In her CIO online post, “6 Blunders to Avoid When Dealing with End Users,” Mary Brandel discusses some of the mistakes IT professionals make when interacting with end-users. The six blunders she refers to include:
In short, the article calls attention to some common limitations within IT staff when communicating with customers. This isn’t a matter of intelligence or willingness. As Mary so aptly put it:
“Most IT pros will do whatever it takes to ensure they perform well on the job – they’ll update certifications, take online courses at home, come in early, leave late. So after all that effort, it would be a shame if their careers were stifled because of something as pedestrian as poor interactions with end-users.”
It isn’t a matter of IT staff not caring, it’s a matter of IT not having the skill set. There are two obvious solutions to this problem:
IT staff specialize in preventing, identifying and fixing problems – it’s likely not the best use of their time and talents to assign the communications piece to them too. Especially when it feels like something is at the “on fire” level of urgent fix.
Depending on the issue, it’s arguably just as important to communicate with customers promptly as it is to resolve the problem quickly. Shep Hyken called attention to TurboTax’s recovery from a significant gaffe with their end users, highlighting the 5 steps they took to remedy a crisis-level situation. In short, TurboTax:
Not every issue will require a remedy plan (some are small enough “bumps” in the road that a post-mortem issue report will more than suffice). However, for major issues, you should model your communication after a plan like the one above from TurboTax. With IT focused on resolving the issue, you’ll want to task another team with timely communication.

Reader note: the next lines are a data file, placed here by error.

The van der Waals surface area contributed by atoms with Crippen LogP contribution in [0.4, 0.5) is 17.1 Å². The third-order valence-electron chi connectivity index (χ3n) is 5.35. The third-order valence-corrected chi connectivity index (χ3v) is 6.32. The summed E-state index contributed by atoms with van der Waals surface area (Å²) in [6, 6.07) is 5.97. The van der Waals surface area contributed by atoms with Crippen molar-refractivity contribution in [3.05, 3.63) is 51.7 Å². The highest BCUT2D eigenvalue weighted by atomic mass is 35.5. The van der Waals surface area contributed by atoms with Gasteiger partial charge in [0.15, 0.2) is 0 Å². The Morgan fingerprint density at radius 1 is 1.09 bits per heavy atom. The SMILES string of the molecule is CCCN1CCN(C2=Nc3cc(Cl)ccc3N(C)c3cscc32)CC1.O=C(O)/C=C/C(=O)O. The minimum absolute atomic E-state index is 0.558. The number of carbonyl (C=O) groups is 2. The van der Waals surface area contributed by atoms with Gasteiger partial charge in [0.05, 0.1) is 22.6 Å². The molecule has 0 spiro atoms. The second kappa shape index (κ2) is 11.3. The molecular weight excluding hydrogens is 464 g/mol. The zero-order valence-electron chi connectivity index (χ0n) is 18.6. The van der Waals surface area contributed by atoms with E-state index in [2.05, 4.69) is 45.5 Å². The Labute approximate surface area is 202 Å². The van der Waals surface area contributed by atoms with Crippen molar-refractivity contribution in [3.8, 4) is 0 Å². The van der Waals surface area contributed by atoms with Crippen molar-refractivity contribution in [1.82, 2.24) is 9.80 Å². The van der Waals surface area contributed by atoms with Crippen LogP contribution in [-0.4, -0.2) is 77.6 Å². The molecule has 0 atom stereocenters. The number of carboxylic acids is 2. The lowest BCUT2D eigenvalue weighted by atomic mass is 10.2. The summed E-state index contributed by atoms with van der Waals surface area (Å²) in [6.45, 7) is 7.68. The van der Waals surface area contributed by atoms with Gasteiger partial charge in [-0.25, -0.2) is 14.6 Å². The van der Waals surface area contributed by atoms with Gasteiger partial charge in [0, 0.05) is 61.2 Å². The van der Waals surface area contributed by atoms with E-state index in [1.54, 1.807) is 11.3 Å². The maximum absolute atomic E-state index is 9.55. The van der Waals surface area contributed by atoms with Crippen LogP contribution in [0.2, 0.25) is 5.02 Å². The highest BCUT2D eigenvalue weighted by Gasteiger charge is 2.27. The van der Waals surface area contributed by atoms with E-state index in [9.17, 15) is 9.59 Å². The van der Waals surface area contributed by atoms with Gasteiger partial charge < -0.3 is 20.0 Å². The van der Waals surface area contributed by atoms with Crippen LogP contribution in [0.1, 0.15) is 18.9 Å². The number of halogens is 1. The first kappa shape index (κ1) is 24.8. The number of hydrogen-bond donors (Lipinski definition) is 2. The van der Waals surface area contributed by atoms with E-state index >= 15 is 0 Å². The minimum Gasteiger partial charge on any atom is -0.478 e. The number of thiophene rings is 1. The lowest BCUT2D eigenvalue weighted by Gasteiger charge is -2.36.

There are at least four reasons why marketing staff are better candidates for communicating with customers about IT issues than IT staff themselves.
But what about the technical issue itself? How can Marketing understand and discuss it with customers? After all, marketing staff spend their time interacting with customers, not working with hardware and virtual environments. The key is to set up the basics of downtime communication when your organization is NOT in the midst of a crisis. This way, IT can verify that the messages Marketing plans to share are appropriate before they share them.
There are tools available today that allow you to integrate your IT staff’s own internal monitoring and alert system with a customer communication system. Using StatusCast, you can quickly and easily set-up marketing-friendly alerts to end users, “translating” the techie lingo of IT’s application performance management system into something more intelligible to end users. Once the initial set-up is complete, the alerts can be programmed to go out automatically or to wait for approval before being released to end users.
Learn more about how an IT status page can help improve downtime communication here.
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